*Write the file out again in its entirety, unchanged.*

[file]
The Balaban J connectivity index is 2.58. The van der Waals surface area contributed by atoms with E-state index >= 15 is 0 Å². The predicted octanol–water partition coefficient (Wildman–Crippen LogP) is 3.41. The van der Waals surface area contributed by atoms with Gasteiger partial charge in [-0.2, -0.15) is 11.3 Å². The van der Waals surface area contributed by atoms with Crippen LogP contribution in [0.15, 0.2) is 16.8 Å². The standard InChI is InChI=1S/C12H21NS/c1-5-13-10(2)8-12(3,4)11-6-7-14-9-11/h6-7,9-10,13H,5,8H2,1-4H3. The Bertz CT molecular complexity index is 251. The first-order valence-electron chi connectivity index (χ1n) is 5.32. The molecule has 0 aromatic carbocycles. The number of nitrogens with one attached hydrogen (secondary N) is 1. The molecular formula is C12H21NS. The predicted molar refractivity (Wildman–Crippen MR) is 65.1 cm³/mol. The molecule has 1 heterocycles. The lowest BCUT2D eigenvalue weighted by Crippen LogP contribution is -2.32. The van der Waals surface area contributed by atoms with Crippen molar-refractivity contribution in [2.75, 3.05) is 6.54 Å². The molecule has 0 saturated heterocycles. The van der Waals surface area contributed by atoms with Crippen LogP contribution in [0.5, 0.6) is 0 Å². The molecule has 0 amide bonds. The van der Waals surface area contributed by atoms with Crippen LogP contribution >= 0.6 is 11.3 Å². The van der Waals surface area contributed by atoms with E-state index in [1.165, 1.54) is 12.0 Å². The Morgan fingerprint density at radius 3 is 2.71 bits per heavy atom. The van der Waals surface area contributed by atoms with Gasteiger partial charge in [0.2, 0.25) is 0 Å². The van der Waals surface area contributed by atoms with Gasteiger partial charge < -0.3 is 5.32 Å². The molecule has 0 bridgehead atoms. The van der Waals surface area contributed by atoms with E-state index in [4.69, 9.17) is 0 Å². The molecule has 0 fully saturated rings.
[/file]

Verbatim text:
The Balaban J connectivity index is 2.58. The van der Waals surface area contributed by atoms with E-state index >= 15 is 0 Å². The predicted octanol–water partition coefficient (Wildman–Crippen LogP) is 3.41. The van der Waals surface area contributed by atoms with Gasteiger partial charge in [-0.2, -0.15) is 11.3 Å². The van der Waals surface area contributed by atoms with Crippen LogP contribution in [0.15, 0.2) is 16.8 Å². The standard InChI is InChI=1S/C12H21NS/c1-5-13-10(2)8-12(3,4)11-6-7-14-9-11/h6-7,9-10,13H,5,8H2,1-4H3. The Bertz CT molecular complexity index is 251. The first-order valence-electron chi connectivity index (χ1n) is 5.32. The molecule has 0 aromatic carbocycles. The number of nitrogens with one attached hydrogen (secondary N) is 1. The molecular formula is C12H21NS. The predicted molar refractivity (Wildman–Crippen MR) is 65.1 cm³/mol. The molecule has 1 heterocycles. The lowest BCUT2D eigenvalue weighted by Crippen LogP contribution is -2.32. The van der Waals surface area contributed by atoms with Crippen molar-refractivity contribution in [2.75, 3.05) is 6.54 Å². The molecule has 0 saturated heterocycles. The van der Waals surface area contributed by atoms with Crippen LogP contribution in [0.5, 0.6) is 0 Å². The molecule has 0 amide bonds. The van der Waals surface area contributed by atoms with Crippen LogP contribution >= 0.6 is 11.3 Å². The van der Waals surface area contributed by atoms with E-state index in [1.165, 1.54) is 12.0 Å². The Morgan fingerprint density at radius 3 is 2.71 bits per heavy atom. The van der Waals surface area contributed by atoms with Gasteiger partial charge in [0.2, 0.25) is 0 Å². The van der Waals surface area contributed by atoms with Gasteiger partial charge < -0.3 is 5.32 Å². The molecule has 0 bridgehead atoms. The van der Waals surface area contributed by atoms with E-state index in [4.69, 9.17) is 0 Å². The molecule has 0 fully saturated rings.